Obi - presumably your matrix is RxCx3 and that red is (255,0,0), green is (0,255,0), blue is (0,0,255), and white is (255,255,255)..or perhaps you have some other colour scheme that will allow you to distinguish red from blue from green, etc. You can define each rule as a function and you can prioritize the rules, applying each function to your cell until one rule is satisfied (presuably once this happens, you don't need to apply any more rules). Each function would have the same signature
function [updatedCellColour] = applyRule1(gameBoard, cellCoordinates)
where the inputs are the RxC array (the current state of the game board on iteration x), and the cell (x,y) coordinates. The output is the colour of the cell - if it is empty, then the rule could not be applied and so you would move on to the next rule.
I suppose your code could look something like
function [gameBoard] = myCellularAutomata(gameBoard)
[R, C, ~] = size(gameBoard);
for k = 1:1000
tempGameBoard = zeros(size(gameBoard));
updatedCellColour = ;
for r = 1:R
for c = 1:C
[updatedCellColour] = applyRule1(gameBoard, [r c]);
[updatedCellColour] = applyRule2(gameBoard, [r c]);
tempGameBoard(r,c,:) = updatedCellColour;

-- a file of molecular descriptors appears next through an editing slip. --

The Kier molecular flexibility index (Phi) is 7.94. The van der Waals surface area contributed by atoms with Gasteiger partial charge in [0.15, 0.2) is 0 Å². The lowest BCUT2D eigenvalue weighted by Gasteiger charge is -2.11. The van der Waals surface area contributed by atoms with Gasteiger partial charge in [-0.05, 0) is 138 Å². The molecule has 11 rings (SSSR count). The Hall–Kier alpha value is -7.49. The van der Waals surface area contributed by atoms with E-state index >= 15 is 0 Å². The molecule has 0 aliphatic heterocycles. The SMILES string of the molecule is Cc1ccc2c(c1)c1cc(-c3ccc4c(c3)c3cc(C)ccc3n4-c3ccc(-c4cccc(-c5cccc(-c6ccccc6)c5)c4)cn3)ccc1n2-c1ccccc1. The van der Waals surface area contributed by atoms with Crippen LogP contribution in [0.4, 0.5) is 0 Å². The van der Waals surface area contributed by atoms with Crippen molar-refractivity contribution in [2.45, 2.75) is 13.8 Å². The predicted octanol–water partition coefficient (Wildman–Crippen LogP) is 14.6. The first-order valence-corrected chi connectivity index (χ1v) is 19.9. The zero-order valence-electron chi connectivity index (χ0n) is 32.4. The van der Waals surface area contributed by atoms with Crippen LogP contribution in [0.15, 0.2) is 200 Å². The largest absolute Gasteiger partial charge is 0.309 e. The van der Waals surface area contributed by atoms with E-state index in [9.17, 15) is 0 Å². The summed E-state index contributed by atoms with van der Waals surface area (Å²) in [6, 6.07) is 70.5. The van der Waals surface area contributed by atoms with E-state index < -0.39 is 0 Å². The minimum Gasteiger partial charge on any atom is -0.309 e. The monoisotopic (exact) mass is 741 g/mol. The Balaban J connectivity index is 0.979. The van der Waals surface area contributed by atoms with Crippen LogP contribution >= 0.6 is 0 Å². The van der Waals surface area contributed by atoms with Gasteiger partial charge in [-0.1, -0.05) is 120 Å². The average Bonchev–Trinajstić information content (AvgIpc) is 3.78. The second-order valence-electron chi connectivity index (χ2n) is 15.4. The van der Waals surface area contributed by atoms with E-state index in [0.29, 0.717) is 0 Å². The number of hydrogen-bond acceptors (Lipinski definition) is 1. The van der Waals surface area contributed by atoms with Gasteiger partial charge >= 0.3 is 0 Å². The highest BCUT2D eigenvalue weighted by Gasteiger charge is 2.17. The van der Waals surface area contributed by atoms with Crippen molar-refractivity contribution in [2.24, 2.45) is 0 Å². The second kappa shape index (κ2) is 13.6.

gameBoard = tempGameBoard;
In the above "rough" code, you pass in the game board that has already been initialized with the first set of colours. We iterate for a number of generations/iterations (in this case, 1000) and on each iteartion, we look at each cell and apply the set of rules. if one rule does not satisfy the condition(s) then we try the next rule. However if the rule could not be applied, we move on to the next one. If no rule is satisfied, then there is no change to the cell. If one rule is satisfied, then we save the colour to a temporary game board (which is really the updated game board for that iteration). Once we have iterated over all cells, then we save the temp game board and move to the next iteration.
Out of curiosity, how is your second rule to be interpreted? If a cell has exactly one green cell next to it (what does next mean - can it be any one of the up to eight neighbours?) do we make sure that there is no change to the cell? What if it has two green cells? Or four? i guess you have to be very explicit with how you define each rule...